A comparative analysis of Health Information Needs among youth and Health Communication Programs on television in Nairobi
Tong'i, Wycliffe M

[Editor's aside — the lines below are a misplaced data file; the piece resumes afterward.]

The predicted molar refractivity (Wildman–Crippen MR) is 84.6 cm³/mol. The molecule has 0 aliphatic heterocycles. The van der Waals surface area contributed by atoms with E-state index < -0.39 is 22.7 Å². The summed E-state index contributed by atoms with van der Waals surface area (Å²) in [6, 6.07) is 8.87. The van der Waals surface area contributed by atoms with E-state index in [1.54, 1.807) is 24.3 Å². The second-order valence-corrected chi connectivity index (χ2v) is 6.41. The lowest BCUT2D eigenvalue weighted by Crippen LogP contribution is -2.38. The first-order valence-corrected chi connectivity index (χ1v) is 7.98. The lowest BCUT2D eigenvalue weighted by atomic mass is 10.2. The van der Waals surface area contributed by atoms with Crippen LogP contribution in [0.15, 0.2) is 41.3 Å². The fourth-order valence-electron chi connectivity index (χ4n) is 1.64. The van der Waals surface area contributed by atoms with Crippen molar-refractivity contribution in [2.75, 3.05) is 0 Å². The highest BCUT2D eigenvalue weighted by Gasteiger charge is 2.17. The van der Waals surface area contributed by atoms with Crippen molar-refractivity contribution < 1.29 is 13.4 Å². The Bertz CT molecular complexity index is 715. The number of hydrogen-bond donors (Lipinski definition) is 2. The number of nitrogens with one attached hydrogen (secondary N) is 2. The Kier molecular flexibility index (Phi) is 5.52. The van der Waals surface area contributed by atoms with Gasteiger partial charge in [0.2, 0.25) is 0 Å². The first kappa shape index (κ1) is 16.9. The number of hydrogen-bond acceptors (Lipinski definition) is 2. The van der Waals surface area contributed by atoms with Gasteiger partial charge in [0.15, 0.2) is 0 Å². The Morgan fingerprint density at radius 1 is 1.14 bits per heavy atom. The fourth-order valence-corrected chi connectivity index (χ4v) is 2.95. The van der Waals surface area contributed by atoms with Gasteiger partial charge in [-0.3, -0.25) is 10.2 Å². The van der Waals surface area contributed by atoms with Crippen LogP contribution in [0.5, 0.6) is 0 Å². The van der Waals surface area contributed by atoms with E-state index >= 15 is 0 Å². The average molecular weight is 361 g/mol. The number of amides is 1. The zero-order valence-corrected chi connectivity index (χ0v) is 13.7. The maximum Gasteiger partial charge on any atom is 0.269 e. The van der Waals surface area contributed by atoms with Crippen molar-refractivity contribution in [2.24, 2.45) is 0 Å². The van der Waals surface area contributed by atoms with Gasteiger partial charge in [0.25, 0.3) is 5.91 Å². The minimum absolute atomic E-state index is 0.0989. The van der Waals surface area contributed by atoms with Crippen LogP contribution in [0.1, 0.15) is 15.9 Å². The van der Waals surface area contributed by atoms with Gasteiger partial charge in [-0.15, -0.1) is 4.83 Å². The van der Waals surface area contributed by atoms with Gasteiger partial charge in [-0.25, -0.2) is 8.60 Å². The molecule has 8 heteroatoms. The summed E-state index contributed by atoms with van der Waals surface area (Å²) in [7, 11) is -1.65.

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It is a painful irony that in parts of some developing countries, it is not uncommon for people to fall sick and die of diseases that can be easily prevented and treated. A simple solution of sugar, salt and water could save the lives of thousands of children who die of diarrhoea diseases every year. Malaria kills hundreds of thousands of children who could have been protected by sleeping under insecticide-treated bed nets or cured by the use of effective drugs. Lacking access to antiretroviral drugs, thousands of HI V-infected persons die prematurely (Adetokunbo, 2004). These are just a few examples that illustrate the gap between existing remedies and the level of awareness. This study sought to establish the health information needs among youth in Nairobi and the level of gratification of these needs by television as a medium of health communication. The study also specifically aimed to determine the sources of health information among the youth in Nairobi, to identify health messages that the youth in Nairobi seek for, to determine the youth's level of satisfaction from television health programs and to compare health information needs among the youth in Nairobi to health communication programs aired on television in the months of March and July 2011. The study used both qualitative and quantitative methods and used observation, recordings and 119 structured and unstructured questionnaires were administered to collect data from youth in Nairobi. The study found out that more than half of the youth (56.6%) get their general information from the mass media rather than interpersonal information sources with most preferring television. The study established that the youths in Nairobi were mostly interested in topics on nutrition (24.4% of the respondents) followed by topics on cancer then sexually transmitted infection topics. Generally a majority of the youth said their needs for health information were gratified but their level of participation was very low at 21 %. The study further established that most youth were generally satisfied with the health communication programs that were aired during the months of March and July but also noted that the health programs on television were very few and sparsely broadcast. The study recommended the duration and frequency of health communication programs be increased. Also recommended was the improvement of quality, language, research, more audience involvement and programs should be youth friendly. This could play an important role in ensuring that illnesses caused by lack of information are averted and resources that would be used are channeled to other areas for further development.